Kutralanathar Temple
DeityKutralanathar (Shiva)
StateTamil Nadu
Thirukutralam is located in Tamil Nadu
Location in Tamil Nadu
Geographic coordinates8°55′45″N 77°16′9″E / 8.92917°N 77.26917°E / 8.92917; 77.26917
TypeDravidian architecture
CreatorPandyas, Cholas

Thirukutralam represents one of the five Pancha Sabhas of Nataraja - Chitra Sabhai.[1] The five dance halls of Shiva are Chidambaram, Madurai, Thiruvalangadu, Tirunelveli and Kutralam. Kutralam is also known as Trikootaachalam.


Courtallam is a popular tourist resort in Southern Tamil Nadu known for its waterfalls, amidst picturesque surroundings - and is a source of inspiration of many a literary work. Thousands visit this town when the waterfalls are in season.[2]


Image of sage Agasthya with his wife

As per Hindu legend, during the divine wedding of Shiva and Parvathi, there was heavy crowd at Kailash, the abode of Shiva. Sage Agasthya could not view event and prayed to Shiva at this place to get him a view of the event. Pleased by his devotion, Shiva appeared to the sage and his wife Lopamundra along with Parvathi in his marriage attire. Shiva made the place his abode and came to be called Kutralanathar.[3] Tamiraparani River reaches is descent in flat land at this place. As per another legend, sage Urosamar floated a set of flowers in the river and the first flower reached the shore at this place. The sage established a temple for Kutralathanathar and worshipped the deity here.[4][5]

As per another legend, the king of celestial deities, Indra slayed a demon Dwastha, the son of Sukracharya (the Guru of Asuras, the demons) as he was performing a penance to seek superior powers against the Devas. Indra incurred Brahmatti Dosha, a sin attained for slaying the Brahmin. He roamed around a lot of places for doing penance and finally on the advice of Brihaspathi, he landed at Papanasam. Since his sin (Papam locally) was expiated in this place, it came to be known as Papanasam.[4]

Temple structure

The temple has a conch-shaped temple (prakaram (closed precincts of a temple)) plan and is referred to as Sangakkovil. In the shrine, Shiva showed himself as Bhrama and Vishnu. The presiding deity lord Shiva is called as Kuttralanathar and the Ambal his consort mother Parvathy is called as Kuzhalvoi Mozhiammai. The Tirikootamandapam here is the site of festivities here. Parvati's shrine is also of significance here and is regarded as one of the 64 Shakti Peethams. The Chitra Sabhai or the hall of pictures is located in a picturesque locale away from the main temple. Architecturally the Chitrasabha resembles that of the other Nataraja Sabhas elsewhere in Tamil Nadu, and its interior is decked with hundreds of murals, depicting images from the Indian epics. Natarajar is brought here during festivals from the Kurumpalaveesar temple. The sthala vriksham is Kurum Palaa and the Theertham is Chitranadhi. Nataraja is sported with Nritya Thandavam posture.[6]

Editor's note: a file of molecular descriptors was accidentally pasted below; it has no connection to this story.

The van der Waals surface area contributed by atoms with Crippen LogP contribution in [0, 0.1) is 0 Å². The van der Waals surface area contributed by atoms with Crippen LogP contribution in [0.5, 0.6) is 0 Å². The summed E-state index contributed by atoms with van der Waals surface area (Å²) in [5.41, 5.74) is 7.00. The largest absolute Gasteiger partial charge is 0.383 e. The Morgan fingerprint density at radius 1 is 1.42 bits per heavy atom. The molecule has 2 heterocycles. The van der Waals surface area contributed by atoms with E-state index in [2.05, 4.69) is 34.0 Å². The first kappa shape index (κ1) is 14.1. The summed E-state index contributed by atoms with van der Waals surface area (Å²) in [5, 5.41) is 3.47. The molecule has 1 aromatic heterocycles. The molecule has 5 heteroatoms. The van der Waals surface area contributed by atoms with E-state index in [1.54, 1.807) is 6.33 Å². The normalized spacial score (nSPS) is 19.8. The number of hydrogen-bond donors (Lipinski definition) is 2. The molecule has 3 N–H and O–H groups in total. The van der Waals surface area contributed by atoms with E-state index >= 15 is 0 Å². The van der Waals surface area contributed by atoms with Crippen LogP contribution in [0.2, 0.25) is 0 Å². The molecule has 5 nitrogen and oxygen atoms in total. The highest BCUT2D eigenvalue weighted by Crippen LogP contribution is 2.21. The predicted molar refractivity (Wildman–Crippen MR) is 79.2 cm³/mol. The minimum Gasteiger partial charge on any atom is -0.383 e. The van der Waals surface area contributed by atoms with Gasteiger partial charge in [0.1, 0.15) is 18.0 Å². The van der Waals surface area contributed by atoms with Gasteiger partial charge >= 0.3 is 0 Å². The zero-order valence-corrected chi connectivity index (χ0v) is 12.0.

Poems on this temple

Tirikootaraasappa kavirayar's well known work Kutrala Kuravanji glorifies this shrine. Kurumpalaveesar, sung in Tevaram was done by Sambandar. It is one of the shrines of the 275 Paadal Petra Sthalams.


Arudra Darisanam is celebrated in the Chitrasabha, and the Taandava Deepa Aradhanai carried out then is of significance here. In the annual festival Shiva appears as Bhrama, Vishnu, Rudra, Eswara, Sadasiva and Subramanya. Other festivals celebrated here are Vasanta Utsavam in Chittirai, Pavitrotsavam in Kartikai, Navaratri, Skanda Sashti, Chittirai Vishu and Aippasi Vishu. The ivory chariot used in processions is of great beauty.


This temple is located roughly 5 km from Tenkasi. Tenkasi is connected with other parts of Tamil Nadu both by road and Train. Tenkasi can easily be reached by bus from Madurai and Tirunelveli. Bus services from Tenkasi to Courtalam are available. From Kerala through Punalur we can reach Courtalam.


  1. ^ Rajarajan, R.K.K. (2014). "Pañcanṛtyasabhās: Dancing Halls Five". Religions of South Asia. 8 (2): 197–216. doi:10.1558/rosa.v8i2.197 – via
  2. ^ "Tamil Nadu Destinations Kutralam Waterfalls". 18 February 2013.
  3. ^ Knapp, Stephen (2009). Spiritual India Handbook. Jaico Publishing House. p. 342. ISBN 9788184950243.
  4. ^ a b "Sri Papansanathar temple". Dinamalar. 2014. Retrieved 1 November 2015.
  5. ^ Pillai, S. Subramania (2019). Tourism in Tamil Nadu: Growth and Development. MJP Publisher. p. 24. ISBN 978-81-8094-432-1.
  6. ^ V., Meena. Temples in South India. Kanniyakumari: Harikumar Arts. p. 9.